Here is another place to look at after Wordstream about winning PPC strategies.

Good luck

Lee

Lee

 

Mobile and App Marketing

This week we are going to discuss inbound and outbound marketing briefly. Next we will discuss mobile and app marketing. Internet marketing is changing quickly all the time. Marketers have to be aware of the changes and which ones the consumers are using. Inbound marketing is unobtrusive and in larger campaigns such as blogs has quality content. SEO lets the consumer find the seller. Traditional marketing is not effective or cost effective. TV commercials can be ignored, direct mail can be tossed and print products are being replaced by digital formats. While the marketplace gets more competitive the consumer group grows larger and shops differently. Marketers need to find new ways to acquire new consumers to continue to grow. The Internet has changed the way consumers behave. The use of the Internet is going to continue as the size of the market grows. Under developed countries are major targets in the global marketplace. Marketers have to determine how consumers behave in the ever-changing market. A major trend is the use of mobile devices, especially the cellar phone. Consumers carry their phones providing an easy convenient way to reach them with campaigns targeting the venue. As the consumer moves to devices such as the smartphone, so should the marketers. Campaigns can be as simple as an ad for a coming sales to attracting the consumer with more involved campaigns. Examples include IKEA’s digitized catalog app, Ford’s search for “media influencers” with a Fiesta free for six months and contests with prizes that entice the target market. Analysis showed it was a successful campaign. IKEA had an app created to digitize the company catalog. Time of engagement and hits increased by three times. Conversions and retention increased.

Use your creativity to apply the tools available to reach out to your consumers. Create an app to attract the market for the product or service. Make the experience inviting enough to want them to come back. Once a design is created services are available to build the app. Tutorials also exist online to teach learners how to create the app. Utilize collected mailing lists, points of contact and social media to put the app out there. The ads and campaigns should be unobtrusive and have quality content. Remember the success of contests, samples and test runs offered by companies to consumers. The last example offered is using eBooks to build lists. Offer information in eBooks free. The call to action is to order the book free and returned for additional products or services.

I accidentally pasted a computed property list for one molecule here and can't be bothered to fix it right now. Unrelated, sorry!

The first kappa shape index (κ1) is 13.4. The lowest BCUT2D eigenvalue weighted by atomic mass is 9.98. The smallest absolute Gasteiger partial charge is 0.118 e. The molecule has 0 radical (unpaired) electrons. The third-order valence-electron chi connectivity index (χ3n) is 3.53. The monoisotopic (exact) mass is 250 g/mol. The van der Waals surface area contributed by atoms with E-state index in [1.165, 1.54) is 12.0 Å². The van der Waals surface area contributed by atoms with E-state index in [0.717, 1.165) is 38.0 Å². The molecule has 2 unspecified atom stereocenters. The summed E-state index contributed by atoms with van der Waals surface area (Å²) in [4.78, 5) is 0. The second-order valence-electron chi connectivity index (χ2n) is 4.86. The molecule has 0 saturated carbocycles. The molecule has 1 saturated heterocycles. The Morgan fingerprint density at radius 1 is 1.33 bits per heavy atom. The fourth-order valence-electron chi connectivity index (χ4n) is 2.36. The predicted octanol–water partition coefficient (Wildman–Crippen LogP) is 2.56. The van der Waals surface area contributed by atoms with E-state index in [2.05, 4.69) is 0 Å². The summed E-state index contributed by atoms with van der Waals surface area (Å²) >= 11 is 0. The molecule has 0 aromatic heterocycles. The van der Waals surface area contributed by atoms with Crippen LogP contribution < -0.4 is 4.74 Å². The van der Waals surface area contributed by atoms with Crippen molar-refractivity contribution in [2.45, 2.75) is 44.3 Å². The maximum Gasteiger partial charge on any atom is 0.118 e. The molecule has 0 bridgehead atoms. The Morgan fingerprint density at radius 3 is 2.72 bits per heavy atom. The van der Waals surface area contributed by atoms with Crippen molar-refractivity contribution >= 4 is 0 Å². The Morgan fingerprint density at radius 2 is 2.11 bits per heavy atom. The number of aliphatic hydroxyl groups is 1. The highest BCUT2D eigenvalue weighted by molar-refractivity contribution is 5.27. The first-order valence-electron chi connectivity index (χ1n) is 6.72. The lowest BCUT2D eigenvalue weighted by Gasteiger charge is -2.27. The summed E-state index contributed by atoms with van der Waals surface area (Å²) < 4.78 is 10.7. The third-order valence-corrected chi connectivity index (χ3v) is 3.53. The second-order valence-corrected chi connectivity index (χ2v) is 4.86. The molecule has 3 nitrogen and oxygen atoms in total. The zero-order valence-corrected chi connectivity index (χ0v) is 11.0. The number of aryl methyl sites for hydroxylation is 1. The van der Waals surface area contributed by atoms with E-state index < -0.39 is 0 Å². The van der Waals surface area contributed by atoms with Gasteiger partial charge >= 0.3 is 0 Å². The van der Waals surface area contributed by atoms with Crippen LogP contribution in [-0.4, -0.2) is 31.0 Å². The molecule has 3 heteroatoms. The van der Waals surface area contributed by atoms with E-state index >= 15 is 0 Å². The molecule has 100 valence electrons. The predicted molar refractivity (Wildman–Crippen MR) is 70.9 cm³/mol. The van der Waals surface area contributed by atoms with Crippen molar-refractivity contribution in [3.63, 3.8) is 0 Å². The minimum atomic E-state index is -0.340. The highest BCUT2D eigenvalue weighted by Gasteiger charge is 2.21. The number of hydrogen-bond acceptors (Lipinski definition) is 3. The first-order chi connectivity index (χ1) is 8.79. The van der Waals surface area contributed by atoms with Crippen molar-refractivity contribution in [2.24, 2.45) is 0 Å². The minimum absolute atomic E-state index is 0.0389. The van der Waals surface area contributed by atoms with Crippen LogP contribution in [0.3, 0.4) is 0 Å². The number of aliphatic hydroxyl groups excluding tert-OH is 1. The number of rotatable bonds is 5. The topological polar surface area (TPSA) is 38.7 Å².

Use music, art, games and classics but use them on mobile and app devices that travel with the consumer everywhere they go. Use the Internet and mobile devices to improve your own skills, get ideas and learn ways to use it to the best advantage for your product.

See you next week.

Lee

Lee

Emarketing, social media and email campaigns

emailart1

 

Small business to large corporations are using e-marketing. The benefits include the ability to reach near and global markets, to gather the data needed to plan effective marketing strategies and to build relationships with new and existing clients. Businesses have access to an over whelming amount of data. The first thing a company needs to determine is what data is the best indicators of how to reach potential clients. Keywords are import to lead users to your site. However once the users have been to the site whether the users buy or not, businesses have to understand the users actions. Once the business knows the users actions the business is ready to build a strategic marketing plan to reach the company’s goals.

A trending tool is email marketing. This can be done by any business including the artist entrepreneur. Just as there are tools for analyzing user data, there are tools to help preform email marketing. One high level tool is mailchimp. Mailchimp helps the business create a mailing list that is sub categories by segments. Once the list(s) have been created campaigns are created. Mailchimp has graphic tools to design the email. Services include analyzing the responses.

For the travelling artists, the email marketing is an excellent tool for letting clients know the schedule of shows and events. Emails can announce specials being offered and how the client can obtain products. Lastly, it can be an ongoing communication between the business and clients. Today artists can utilize websites, email and other tools offered by the ever increasing functions of technology.

Quick tips for artists and entrepreneurs

Marketing Tactics

Emarket and Ethics

Art showTravelling artists, marketing and ethics